The history of AddisMapTransit is one of the many examples that showcase the power of open data and FOSS (Free and Open Source Software) with a team profoundly dedicated to such a cause. About three years ago our team at BAME PLC was in the process of re-thinking its strategy and what new solutions it can bring to the city. While going through the current technologies coming to the city we noticed that not much focus to say the least was given to public transport. Of course there were different ride hailing service providers popping up all over the city but they all focused on personalized services that mainly targets citizens with medium to high income. Once we noticed this trend we started looking through what options we have to start our experimentation using as minimum resources as possible and use open source technology at its core. Coincidentally, the Addis Ababa Transport Bureau was installing new bus shelters that have properly designed shades that allow posting informative posters and ads. As a result we submitted a concept note to the Addis Ababa Transport Bureau requesting whatever digital data they have and allow us to design and place printed bus routes and stations map on these shades.
After getting the go-ahead from the Bureau we designed the maps using the samples we saw on Transport for Cairo and London Bus Map websites. We printed out some of these maps with the financial support from a local private college and placed them on selected stations and kick-started our new journey. During this time we were reached out by WRI Africa that has already done data collection of the Addis Ababa city public transport service (through an initiative – DT4A). This marked the beginning of a promising journey towards bringing digital solution that is more robust and user friendly compared to the printed maps we posted in our pilot testing.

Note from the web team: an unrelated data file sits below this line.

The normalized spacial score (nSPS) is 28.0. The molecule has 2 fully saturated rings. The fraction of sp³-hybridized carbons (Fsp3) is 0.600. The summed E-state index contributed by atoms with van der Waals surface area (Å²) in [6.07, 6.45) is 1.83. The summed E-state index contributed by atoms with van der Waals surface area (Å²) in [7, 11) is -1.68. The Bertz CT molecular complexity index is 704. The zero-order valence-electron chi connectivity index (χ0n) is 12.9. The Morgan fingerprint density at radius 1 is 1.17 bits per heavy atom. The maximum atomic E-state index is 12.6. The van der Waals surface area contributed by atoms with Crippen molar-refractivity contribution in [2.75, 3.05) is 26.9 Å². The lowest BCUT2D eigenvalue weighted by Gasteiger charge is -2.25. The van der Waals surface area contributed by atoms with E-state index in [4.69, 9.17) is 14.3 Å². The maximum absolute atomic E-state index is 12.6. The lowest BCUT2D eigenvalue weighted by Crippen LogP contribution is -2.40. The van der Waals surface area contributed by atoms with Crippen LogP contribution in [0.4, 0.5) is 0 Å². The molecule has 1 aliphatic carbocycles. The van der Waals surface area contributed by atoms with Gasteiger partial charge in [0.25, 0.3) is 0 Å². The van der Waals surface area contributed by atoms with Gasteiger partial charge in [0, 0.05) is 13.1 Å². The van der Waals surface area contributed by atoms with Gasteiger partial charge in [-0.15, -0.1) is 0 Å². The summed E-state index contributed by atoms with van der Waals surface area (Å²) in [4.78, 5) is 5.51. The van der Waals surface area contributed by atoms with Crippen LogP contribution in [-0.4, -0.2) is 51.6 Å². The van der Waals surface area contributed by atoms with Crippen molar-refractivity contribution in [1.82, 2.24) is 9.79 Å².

After obtaining a set of raw field collected data and a GTFS datasets made from it from the WRI office, we started researching for open source implementation of similar technology and data. During this time we were able to meet with Trufi Association through our colleague at the State of the Map 2019 conference. We based our core system on their free and open source code that was already implemented in Cochabamba, Bolivia and Accra, Ghana. The technology was easy made for adaptation by other developers that want to provide the same solution for their cities. The next step was finding an easy system to maintain and update the transit data and based on our 10 years of experience on using OpenStreetMap we chose to publish the data on it first then extract the GTFS format using another open source script called ‘osm2gtfs’ made solely for this purpose. Although the technology was new and a bit complex to implement at first, we were actively supported by the team at Trufi Association, WRI Africa (Addis Ababa Office), Sara Williams and the MIT team and countless others to enable us with the release of our prototype.
Finally, once we completed the prototype and the testing we were privileged enough to take part in the 2019 workshop entitled “Digitization of Public Transport“ and organized by WRI Africa in collaboration with the Ministry of Transport and Logistics (MoTL) and the then Federal Transport Authority (FTA) where we introduced it to the participants and released it for the public.